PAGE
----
Girl Model: the Naked Truth

This weekend I watched Girl Model on Netflix - I've wanted to see it for such a long time.

This documentary by David Redmon and Ashley Sabin documents the modeling industry behind the scenes as we follow Ashley Arbaugh, a jaded model scout, on her travels to Russia to recruit young models to work in Japan. 13-year-old Siberian Nadya Vall catches Ashley's attention and is soon sitting on a plane to Tokyo, where we get to follow her struggles with loneliness, language barriers and the harsh reality of the industry.

The opening scene of the film sets the tone for this gripping story. Underwear-clad teenage girls crowd together in a bare-walled, grey room for a casting. Some of them look pre-pubescent. One sixteen-year-old girl with the most chiselled, Victoria's Secret-esque body is told that she's going to have to lose some weight. "She looks 25", comments Ashley on another girl. 25 meaning old.

Filled with hope for a better, brighter life, Nadya boards the plane to Tokyo, where no one comes to pick her up at the airport. She's alone, she barely speaks any English at all, she's 13. Luckily, the agency fixes her up with a roommate for her matchbox-sized flat: Madlen, 15, who's a bit more experienced. Plus, she has a credit card, which keeps both girls from starving. Together, the two wannabe models take on the ruthless castings, until, finally, they're shipped off back home without the money or jobs promised by the agency - because she gains 1cm, Madlen gets sent home and saddled with debt (let's remember this is a fifteen-year-old whose body is still growing and changing). The scene where Nadya stands on the agency's balcony in Tokyo, sobbing on the phone to her mum that she wants to go home, while the camera zooms out over a sea of skyscrapers, is chilling.

Working for Tigran Khachatrian's agency NOAH, Ashley gets to travel the world looking for girls that could be the next big thing. At one point, she's seen approving new shots of a model who "will be 13 in October" (that is, a twelve-year-old girl). Her job seems to cause great conflict in her: it doesn't take a genius to spot that slimy Tigran is banking on the sales of teenagers into a ruthless market where many of them might fare much worse than Nadya and Madlen...and Ashley knows this because she used to be a model and quit when she felt exploited. Only now, her job involves putting other girls in the same position. Weighed down by an idea that this is all she knows how to do, Ashley sits behind the walls of her enormous house (that scares her because people can look inside her gigantic windows) and lets her anguishing conscience eat her up from inside...until it's off to the next country, the next conquest, the next girl to sell off to the sharks. The scene where she talks about the two (extremely creepy) baby dolls she keeps at home and having dissected a third one, along with the hospital scenes where she has a cyst removed are indicative of her conflicted nature and desperate keeping up of a facade that she knows is a lie, but is sucked in too deeply to break free. Ashley admits that many girls end up working as prostitutes as a side effect of the sketchy industry she works in...yet, at the end of the film, she's seen saying that Japan is one of the safest markets as "girls rarely go into debt". It's like the paedophile-like obsession with youth, the dangers of prostitution and the constant judging of the girls' still-developing bodies never existed.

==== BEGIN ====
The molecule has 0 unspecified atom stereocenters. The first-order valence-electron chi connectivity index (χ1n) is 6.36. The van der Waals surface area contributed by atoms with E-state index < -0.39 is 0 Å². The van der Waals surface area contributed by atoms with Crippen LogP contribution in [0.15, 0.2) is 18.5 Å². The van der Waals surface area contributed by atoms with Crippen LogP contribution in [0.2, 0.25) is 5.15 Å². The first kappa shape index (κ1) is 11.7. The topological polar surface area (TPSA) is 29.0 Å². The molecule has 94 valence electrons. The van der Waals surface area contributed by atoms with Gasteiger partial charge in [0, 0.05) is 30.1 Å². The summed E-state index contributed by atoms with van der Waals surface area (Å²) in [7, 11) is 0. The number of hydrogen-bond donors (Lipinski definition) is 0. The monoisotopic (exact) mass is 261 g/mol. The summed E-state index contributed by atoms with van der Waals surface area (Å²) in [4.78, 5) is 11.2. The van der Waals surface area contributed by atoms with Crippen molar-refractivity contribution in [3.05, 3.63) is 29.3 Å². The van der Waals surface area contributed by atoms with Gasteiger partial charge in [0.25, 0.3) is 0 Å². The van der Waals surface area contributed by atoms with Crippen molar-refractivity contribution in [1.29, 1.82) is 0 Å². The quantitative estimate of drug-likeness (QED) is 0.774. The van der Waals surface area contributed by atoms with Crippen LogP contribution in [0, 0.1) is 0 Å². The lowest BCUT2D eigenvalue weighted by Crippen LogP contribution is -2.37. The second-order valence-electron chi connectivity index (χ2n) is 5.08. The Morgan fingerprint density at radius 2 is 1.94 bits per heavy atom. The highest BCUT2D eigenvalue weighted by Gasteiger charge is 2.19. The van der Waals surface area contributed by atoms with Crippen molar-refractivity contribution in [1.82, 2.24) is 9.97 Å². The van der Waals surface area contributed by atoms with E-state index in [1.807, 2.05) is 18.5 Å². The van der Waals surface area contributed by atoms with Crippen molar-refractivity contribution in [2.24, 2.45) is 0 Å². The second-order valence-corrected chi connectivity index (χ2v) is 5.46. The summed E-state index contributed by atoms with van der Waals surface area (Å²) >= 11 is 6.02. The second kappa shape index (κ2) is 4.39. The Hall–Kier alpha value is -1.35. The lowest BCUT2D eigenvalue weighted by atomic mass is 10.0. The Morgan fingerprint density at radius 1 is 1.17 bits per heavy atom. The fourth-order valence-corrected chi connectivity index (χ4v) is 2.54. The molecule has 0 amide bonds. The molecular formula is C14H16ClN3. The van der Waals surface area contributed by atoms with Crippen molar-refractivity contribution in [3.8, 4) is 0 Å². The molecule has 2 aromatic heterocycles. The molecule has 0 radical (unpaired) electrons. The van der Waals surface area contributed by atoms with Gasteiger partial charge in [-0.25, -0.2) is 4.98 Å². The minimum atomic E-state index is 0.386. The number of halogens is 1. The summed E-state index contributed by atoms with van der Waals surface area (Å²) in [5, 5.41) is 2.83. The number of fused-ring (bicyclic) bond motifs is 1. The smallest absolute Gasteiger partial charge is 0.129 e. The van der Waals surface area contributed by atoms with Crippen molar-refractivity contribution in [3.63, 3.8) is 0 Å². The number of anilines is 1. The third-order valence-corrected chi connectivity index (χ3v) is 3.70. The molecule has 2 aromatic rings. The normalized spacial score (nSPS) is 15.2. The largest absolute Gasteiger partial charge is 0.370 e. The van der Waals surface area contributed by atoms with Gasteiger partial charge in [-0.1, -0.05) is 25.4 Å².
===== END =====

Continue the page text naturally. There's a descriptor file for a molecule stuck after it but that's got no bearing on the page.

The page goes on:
I felt sick to my stomach when the model scout said something along the lines of, "the girls try and get out of poverty, so this is why they do it. Their families hope they create a better life, so they can't be blamed. The agency does it because that's what the client wants. The client wants it because that's what sells. There is no one to blame, but it keeps happening."

There is someone to blame: the agencies and clients that put financial gain ahead of girls' health, safety and well-being. Throughout the documentary, the girls are treated like objects, like something you buy at the market, use and then sell on. Ashley's critical eyes virtually freezing one extremely skinny girl at the casting, deadpanning, "I think her hips are too big", just encompasses everything that's so very wrong with the seedy underworld of fashion.

Both David and I were horrified with the documentary. It's very well made and its harsh, unflinching style remains with you for days afterwards. I very much recommend it - it's eye-opening and extremely strong. Watch!

1 comment:

  1. I still have to watch it, but I know that the life of "normal" models (so I mean not super model) is actually really hard..
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